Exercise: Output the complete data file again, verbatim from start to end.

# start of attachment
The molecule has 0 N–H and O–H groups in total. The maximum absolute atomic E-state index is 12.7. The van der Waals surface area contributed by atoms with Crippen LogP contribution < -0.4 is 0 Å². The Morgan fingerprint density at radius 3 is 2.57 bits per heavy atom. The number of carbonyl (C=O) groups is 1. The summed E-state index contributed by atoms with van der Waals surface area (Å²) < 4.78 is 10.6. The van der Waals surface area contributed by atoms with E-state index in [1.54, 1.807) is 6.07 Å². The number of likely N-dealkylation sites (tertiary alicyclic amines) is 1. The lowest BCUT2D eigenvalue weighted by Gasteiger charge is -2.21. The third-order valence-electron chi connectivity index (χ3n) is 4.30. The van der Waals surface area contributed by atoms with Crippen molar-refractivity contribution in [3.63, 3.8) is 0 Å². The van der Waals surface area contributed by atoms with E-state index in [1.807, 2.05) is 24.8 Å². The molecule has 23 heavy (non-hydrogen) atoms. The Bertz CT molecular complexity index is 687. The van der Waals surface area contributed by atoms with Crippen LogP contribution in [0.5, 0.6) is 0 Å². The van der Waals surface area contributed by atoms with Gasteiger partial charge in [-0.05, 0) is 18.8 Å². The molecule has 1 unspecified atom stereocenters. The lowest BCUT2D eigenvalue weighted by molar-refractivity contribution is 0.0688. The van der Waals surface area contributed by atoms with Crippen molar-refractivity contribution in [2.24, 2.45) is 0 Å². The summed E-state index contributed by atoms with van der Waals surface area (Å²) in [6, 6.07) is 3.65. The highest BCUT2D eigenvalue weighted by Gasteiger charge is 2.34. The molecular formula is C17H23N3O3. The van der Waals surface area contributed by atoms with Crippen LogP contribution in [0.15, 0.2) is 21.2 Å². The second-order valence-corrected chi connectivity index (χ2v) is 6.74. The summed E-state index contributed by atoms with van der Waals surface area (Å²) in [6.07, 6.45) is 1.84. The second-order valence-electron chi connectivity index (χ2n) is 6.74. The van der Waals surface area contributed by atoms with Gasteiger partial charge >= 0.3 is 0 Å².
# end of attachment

The molecule has 0 N–H and O–H groups in total. The maximum absolute atomic E-state index is 12.7. The van der Waals surface area contributed by atoms with Crippen LogP contribution < -0.4 is 0 Å². The Morgan fingerprint density at radius 3 is 2.57 bits per heavy atom. The number of carbonyl (C=O) groups is 1. The summed E-state index contributed by atoms with van der Waals surface area (Å²) < 4.78 is 10.6. The van der Waals surface area contributed by atoms with E-state index in [1.54, 1.807) is 6.07 Å². The number of likely N-dealkylation sites (tertiary alicyclic amines) is 1. The lowest BCUT2D eigenvalue weighted by Gasteiger charge is -2.21. The third-order valence-electron chi connectivity index (χ3n) is 4.30. The van der Waals surface area contributed by atoms with Crippen molar-refractivity contribution in [3.63, 3.8) is 0 Å². The van der Waals surface area contributed by atoms with E-state index in [1.807, 2.05) is 24.8 Å². The molecule has 23 heavy (non-hydrogen) atoms. The Bertz CT molecular complexity index is 687. The van der Waals surface area contributed by atoms with Crippen LogP contribution in [0.5, 0.6) is 0 Å². The van der Waals surface area contributed by atoms with Gasteiger partial charge in [-0.05, 0) is 18.8 Å². The molecule has 1 unspecified atom stereocenters. The lowest BCUT2D eigenvalue weighted by molar-refractivity contribution is 0.0688. The van der Waals surface area contributed by atoms with Crippen molar-refractivity contribution in [2.24, 2.45) is 0 Å². The summed E-state index contributed by atoms with van der Waals surface area (Å²) in [6, 6.07) is 3.65. The highest BCUT2D eigenvalue weighted by Gasteiger charge is 2.34. The molecular formula is C17H23N3O3. The van der Waals surface area contributed by atoms with Crippen LogP contribution in [0.15, 0.2) is 21.2 Å². The second-order valence-corrected chi connectivity index (χ2v) is 6.74. The summed E-state index contributed by atoms with van der Waals surface area (Å²) in [6.07, 6.45) is 1.84. The second-order valence-electron chi connectivity index (χ2n) is 6.74. The van der Waals surface area contributed by atoms with Gasteiger partial charge >= 0.3 is 0 Å².